Sat | Apr 17, 2021

New COVID hurdles to travel, burials

Published:Monday | March 1, 2021 | 12:20 AMJanet Silvera/Senior Gleaner Writer
A doctor fills a syringe with the AstraZeneca coronavirus vaccine in Kabul, Afghanistan, on Saturday. Jamaica will receive its first supply this week.
A doctor fills a syringe with the AstraZeneca coronavirus vaccine in Kabul, Afghanistan, on Saturday. Jamaica will receive its first supply this week.

WESTERN BUREAU:

As coronavirus numbers skyrocket, all persons entering the island, including Jamaicans, will now be required to present a negative COVID-19 test result conducted no less than 72 hours before the date of travel.

The new measures, which become effective on Thursday, March 4, will also see business travellers being required to pay for their PCR test on arrival on the island. Currently, visitors have 10 days in which to present a negative COVID-19 result in order to enter the island.

PCR, or polymerase chain reaction, is the gold standard of coronavirus testing because of its accuracy but has a longer turnaround for results than less-precise antigen varieties.

The ban on direct flights from the United Kingdom has now been extended to March 22.

These were among a raft of actions announced by Prime Minister Andrew Holness at a virtual press briefing on Sunday evening aimed at flattening the curve of the virus, which has infected more than 23,200 people here and killed 422.

Funerals have also been hard hit by the decision, with burials cancelled for two weeks, from March 7–22. Churches have been ordered to conduct virtual services, effective immediately, with no more than 10 persons in the sanctuary.

From March 1-8, funerals that were already planned will be allowed. However, administratively, the municipal corporations will be instructed to not issue any burial orders. Strict adherence to the 15-person rule will be enforced, with no more than 10 mourners. Funeral officials round out the 15-person complement.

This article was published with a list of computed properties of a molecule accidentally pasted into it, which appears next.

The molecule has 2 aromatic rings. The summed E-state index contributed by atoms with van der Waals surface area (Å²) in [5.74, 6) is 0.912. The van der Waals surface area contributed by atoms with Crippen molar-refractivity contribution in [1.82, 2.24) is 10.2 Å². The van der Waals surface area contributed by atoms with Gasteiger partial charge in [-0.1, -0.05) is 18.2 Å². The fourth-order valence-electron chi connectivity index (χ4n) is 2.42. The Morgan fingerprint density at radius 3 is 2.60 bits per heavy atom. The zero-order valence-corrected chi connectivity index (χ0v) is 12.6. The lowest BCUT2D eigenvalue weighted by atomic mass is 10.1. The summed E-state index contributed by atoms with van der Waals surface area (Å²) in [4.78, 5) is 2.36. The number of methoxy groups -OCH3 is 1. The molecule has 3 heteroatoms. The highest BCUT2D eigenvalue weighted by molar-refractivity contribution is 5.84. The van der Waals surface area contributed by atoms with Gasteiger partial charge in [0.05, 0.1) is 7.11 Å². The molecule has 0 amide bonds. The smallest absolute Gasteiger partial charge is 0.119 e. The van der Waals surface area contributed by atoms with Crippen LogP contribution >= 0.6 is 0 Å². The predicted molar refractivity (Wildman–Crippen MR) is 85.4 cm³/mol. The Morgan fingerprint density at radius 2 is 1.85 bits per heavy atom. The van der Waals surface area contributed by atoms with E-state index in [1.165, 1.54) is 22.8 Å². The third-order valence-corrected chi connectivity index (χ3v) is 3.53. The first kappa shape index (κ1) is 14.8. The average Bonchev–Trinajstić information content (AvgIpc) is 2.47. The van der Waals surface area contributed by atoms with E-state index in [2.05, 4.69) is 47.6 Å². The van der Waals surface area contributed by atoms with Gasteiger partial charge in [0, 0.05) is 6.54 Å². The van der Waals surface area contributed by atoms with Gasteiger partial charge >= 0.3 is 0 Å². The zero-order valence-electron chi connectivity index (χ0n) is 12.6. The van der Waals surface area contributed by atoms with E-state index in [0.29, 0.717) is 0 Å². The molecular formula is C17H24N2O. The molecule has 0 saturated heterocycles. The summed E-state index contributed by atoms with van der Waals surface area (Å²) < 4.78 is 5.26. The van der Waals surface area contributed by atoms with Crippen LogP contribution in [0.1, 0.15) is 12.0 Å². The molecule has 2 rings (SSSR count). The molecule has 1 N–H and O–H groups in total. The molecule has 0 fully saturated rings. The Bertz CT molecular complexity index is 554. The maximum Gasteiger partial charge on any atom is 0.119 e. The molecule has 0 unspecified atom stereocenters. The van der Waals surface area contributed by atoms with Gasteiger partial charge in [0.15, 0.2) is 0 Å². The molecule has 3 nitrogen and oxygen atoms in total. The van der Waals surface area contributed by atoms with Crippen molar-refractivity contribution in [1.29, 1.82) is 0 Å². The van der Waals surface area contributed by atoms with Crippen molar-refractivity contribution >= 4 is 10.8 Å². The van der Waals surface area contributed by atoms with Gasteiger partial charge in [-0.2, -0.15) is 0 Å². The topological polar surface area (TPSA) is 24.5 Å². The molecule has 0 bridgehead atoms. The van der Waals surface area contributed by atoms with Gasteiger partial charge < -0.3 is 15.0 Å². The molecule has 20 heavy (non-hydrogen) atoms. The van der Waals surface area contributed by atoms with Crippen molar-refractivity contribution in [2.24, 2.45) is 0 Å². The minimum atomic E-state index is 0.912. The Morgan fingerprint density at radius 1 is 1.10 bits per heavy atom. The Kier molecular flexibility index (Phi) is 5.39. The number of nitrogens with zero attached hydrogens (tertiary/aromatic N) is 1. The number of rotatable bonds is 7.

Holness said that the pandemic had reached a critical juncture, with 1,881 people confirmed to have contracted COVID-19 in Jamaica over the last seven days.

The most worrying statistic, he said, was the increasing hospitalisation rate across the island, with Cornwall Regional bursting at the seams at an alarming 154 per cent bed space occupancy, displacing non-COVID patients in need of medical help at the facility.

Admissions across the regional health authorities have moved from 20 to 25 persons per day to 45 to 50 on average. The situation has worsened to the point that Andrews Memorial, a private hospital, will now take the overflow of some non-COVID-19 cases at its Hope Road facility.

Hoping to staunch the haemorrhage in the sector, Minister of Health and Wellness Dr Christopher Tufton announced that effective today, 18 temporary doctors and 42 nurses will commence work at Cornwall Regional as part of the Government’s surge plan.

In the Southern Regional Health Authority (SERHA), 43 temporary doctors will also start working this morning.

The new Disaster Risk Management Act orders will remain in effect until March 22, and the nationwide curfew will continue to run from 8 p.m. to 5 a.m. daily.

janet.silvera@gleanerjm.com

* The cap on guests at weddings will be reduced from 50 to 25.

* Starting Thursday, March 4, there will be a work-from-home arrangements in the public sector. The private sector is being encouraged to follow suit.

* Zoos, parks, gyms, attractions, and bars must close by 6 p.m.

* The stay-at-home order has been reduced from 65 to 60.